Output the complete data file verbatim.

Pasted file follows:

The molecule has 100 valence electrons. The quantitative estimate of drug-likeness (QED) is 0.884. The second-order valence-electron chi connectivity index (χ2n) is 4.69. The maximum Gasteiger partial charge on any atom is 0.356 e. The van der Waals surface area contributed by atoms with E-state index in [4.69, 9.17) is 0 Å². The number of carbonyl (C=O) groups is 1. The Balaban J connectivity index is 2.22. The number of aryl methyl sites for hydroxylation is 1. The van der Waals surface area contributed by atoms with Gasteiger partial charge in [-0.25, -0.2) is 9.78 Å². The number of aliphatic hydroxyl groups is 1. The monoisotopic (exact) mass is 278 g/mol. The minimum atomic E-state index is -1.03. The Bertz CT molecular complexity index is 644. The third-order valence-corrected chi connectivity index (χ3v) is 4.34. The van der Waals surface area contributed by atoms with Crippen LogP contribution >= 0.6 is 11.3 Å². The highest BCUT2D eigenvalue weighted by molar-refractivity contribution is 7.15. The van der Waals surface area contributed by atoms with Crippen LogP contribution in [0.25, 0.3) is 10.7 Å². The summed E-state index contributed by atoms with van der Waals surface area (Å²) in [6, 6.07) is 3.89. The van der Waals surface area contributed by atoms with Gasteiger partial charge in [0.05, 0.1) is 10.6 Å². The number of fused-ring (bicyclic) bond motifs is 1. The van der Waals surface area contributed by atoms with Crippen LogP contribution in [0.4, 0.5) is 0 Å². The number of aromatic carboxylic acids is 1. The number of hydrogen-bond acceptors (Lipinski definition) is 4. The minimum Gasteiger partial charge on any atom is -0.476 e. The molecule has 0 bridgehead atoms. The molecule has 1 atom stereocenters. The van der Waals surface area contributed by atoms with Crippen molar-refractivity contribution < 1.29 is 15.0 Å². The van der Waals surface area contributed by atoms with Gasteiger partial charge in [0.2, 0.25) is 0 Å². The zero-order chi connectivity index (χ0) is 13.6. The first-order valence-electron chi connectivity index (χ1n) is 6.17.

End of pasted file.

The molecule has 100 valence electrons. The quantitative estimate of drug-likeness (QED) is 0.884. The second-order valence-electron chi connectivity index (χ2n) is 4.69. The maximum Gasteiger partial charge on any atom is 0.356 e. The van der Waals surface area contributed by atoms with E-state index in [4.69, 9.17) is 0 Å². The number of carbonyl (C=O) groups is 1. The Balaban J connectivity index is 2.22. The number of aryl methyl sites for hydroxylation is 1. The van der Waals surface area contributed by atoms with Gasteiger partial charge in [-0.25, -0.2) is 9.78 Å². The number of aliphatic hydroxyl groups is 1. The monoisotopic (exact) mass is 278 g/mol. The minimum atomic E-state index is -1.03. The Bertz CT molecular complexity index is 644. The third-order valence-corrected chi connectivity index (χ3v) is 4.34. The van der Waals surface area contributed by atoms with Crippen LogP contribution >= 0.6 is 11.3 Å². The highest BCUT2D eigenvalue weighted by molar-refractivity contribution is 7.15. The van der Waals surface area contributed by atoms with Crippen LogP contribution in [0.25, 0.3) is 10.7 Å². The summed E-state index contributed by atoms with van der Waals surface area (Å²) in [6, 6.07) is 3.89. The van der Waals surface area contributed by atoms with Gasteiger partial charge in [0.05, 0.1) is 10.6 Å². The number of fused-ring (bicyclic) bond motifs is 1. The van der Waals surface area contributed by atoms with Crippen LogP contribution in [0.4, 0.5) is 0 Å². The number of aromatic carboxylic acids is 1. The number of hydrogen-bond acceptors (Lipinski definition) is 4. The minimum Gasteiger partial charge on any atom is -0.476 e. The molecule has 0 bridgehead atoms. The molecule has 1 atom stereocenters. The van der Waals surface area contributed by atoms with Crippen molar-refractivity contribution < 1.29 is 15.0 Å². The van der Waals surface area contributed by atoms with Gasteiger partial charge in [0.2, 0.25) is 0 Å². The zero-order chi connectivity index (χ0) is 13.6. The first-order valence-electron chi connectivity index (χ1n) is 6.17.